It is nestled in woodland, surrounded by nature, close to the sea, beautiful to look at at and cheap to live in… but only if you’re from the local community
The Brondanw estate community near Llanfrothen in the foothills of Snowdonia was established thanks to the radical ideas of Portmeirion architect, Sir Clough Williams-Ellis.
Rather than leave his properties for his descendants, in the 1970s the architect set up a charitable trust which would leave his estate of around 50 historical properties to help families in the area to find affordable houses to rent.
Today, the estate has a long waiting list of applications and prioritises those that fit into specific criteria.
read more: ‘It’s too late’ How the second homes crisis is affecting Welsh-language communities on Anglesey
Sir Clough Williams-Ellis great-granddaughter, Seran Dolma, said: “The idea was always to prioritize people who had a connection to the local area, they had family living here, or they were people that have grown up here and want to move back.
“But also to artists and craftsmen, and people that could maintain and preserve the estate. This only became a policy for the trust around 2003-2004.
“We also give consideration to Welsh speakers. We try and set the rent somewhere between the market rent and what would be charged by social housing association.”
As a result according to Seran, the estate has a “lively and strong community” where everyone knows and helps each other.
She said: “We have a really thriving community – lots of young people, lots of children and lots of people that are self-employed or running a business, which then helps the wider community by employing local people.
“This place attracts artists and musicians alike. It attracts all kinds of people.”
The areas of Llanfrothen and Croesor, like many places nearby, has seen an influx of properties being bought as second homes over the years. According to ward level data taken from the Valuation Office Agency by Dafydd Elfryn, the ward of Llanfrothen has around 33 second homes, neighboring ward of Trawsfynydd has around 68 second homes and Porthmadog – Tremadog ward has 89.
The Welsh Government’s second homes consultation is currently underway, which looks at the impact second homes has on different local areas of Wales and what could be done about it.
According to Seran, a housing scheme similar to that at the Brondanw Estate can help those who cannot afford to live in their local area due to increasing housing prices.
“The Brondanw Estate consists of old houses full of appealing characters in beautiful places,” she explained to WalesOnline.
“They are the exact kind of houses that tend to get bought as holiday homes. Therefore, I am pretty certain that the character of this area like Llanfrothen and Croesor would be very different if Brondanw Estate was not utilized in the way it is.
“Schemes like this shows that the continuity of a community depends on economical factors. If people cannot afford to live where they were born, they will leave. It’s sad because it means people lose that connection with their roots.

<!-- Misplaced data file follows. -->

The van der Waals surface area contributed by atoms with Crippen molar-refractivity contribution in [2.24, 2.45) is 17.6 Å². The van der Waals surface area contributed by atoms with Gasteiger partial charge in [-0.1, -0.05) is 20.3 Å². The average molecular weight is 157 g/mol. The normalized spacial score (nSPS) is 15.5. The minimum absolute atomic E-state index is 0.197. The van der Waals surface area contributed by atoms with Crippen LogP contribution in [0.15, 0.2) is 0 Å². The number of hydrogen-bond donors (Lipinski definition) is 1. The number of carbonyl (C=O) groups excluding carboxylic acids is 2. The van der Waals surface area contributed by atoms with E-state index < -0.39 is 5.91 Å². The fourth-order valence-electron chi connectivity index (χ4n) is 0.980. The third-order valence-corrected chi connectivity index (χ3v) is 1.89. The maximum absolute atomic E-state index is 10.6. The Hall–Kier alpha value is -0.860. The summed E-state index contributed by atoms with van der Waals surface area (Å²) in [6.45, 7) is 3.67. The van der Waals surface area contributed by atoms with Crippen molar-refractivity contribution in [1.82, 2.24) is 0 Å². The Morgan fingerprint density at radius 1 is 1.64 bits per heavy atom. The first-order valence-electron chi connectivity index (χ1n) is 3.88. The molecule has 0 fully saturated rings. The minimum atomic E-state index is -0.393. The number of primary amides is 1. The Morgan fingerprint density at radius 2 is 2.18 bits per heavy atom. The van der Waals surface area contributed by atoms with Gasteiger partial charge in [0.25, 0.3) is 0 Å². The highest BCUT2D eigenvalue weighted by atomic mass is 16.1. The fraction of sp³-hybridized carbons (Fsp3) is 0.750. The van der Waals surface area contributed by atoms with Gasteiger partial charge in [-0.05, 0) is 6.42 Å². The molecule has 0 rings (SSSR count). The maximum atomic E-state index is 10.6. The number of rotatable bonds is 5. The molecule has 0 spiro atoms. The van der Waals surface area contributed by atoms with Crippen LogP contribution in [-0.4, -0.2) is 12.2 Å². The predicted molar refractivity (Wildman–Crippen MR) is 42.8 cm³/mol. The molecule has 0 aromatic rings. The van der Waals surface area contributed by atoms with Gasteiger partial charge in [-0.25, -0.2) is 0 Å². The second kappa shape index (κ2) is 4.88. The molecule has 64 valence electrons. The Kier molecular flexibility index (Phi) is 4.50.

“I have family members myself who have moved away and their children do not speak Welsh because Welsh isn’t around them. It’s sad to see.
“We wouldn’t be able to do what we do if we weren’t a charity. Brondanw Estate shows that it is possible to use a housing scheme that the whole community can benefit from.”
Tenant, Steffan Smith, grew up on the estate. He returned to live on the estate in 2020 with his partner and young family.
Steffan believes that dependable housing of good standards is essential for a thriving community.
“I came back here because I simply wanted to live in the community that I was brought up in,” he explained.
“This places is such a beautiful place. I enjoy living in a historical house with character. I have such a strong connection to the community and it’s people – that was very important for me. You have a deep understanding of the country, its history and stories.
“I don’t have to worry about Section 21 [eviction notice] – I could rent here all my life if I needed to.
“Good, dependable housing allows the community to thrive. Llanfrothen and Croesor have proven this to be true when you compare it to other rural communities across Wales.
“There’s mixture of houses here, which you find at Brondanw estate, social housing of good quality, long term private renting with owners that have a deep connection the community and feel strongly about that, as well as long term owner occupiers.
“All of these create an anchor to the community and protect against the affects of second or holiday homes. Unfortunately, there is a large percentage of these in Croesor and Rhyd, and a handful in Llanfrothen as well – but the situation would be a lot worse if we didn’t have Brondanw Estate.
“Instead of a community that can’t look after itself and young people having tom move to other areas for suitable homes, this community is going through a purple patch and it’s not the first time.
“There’s something very good here – something that may have been lost elsewhere but is essential to a community.”
To get the latest email updates from WalesOnline click here.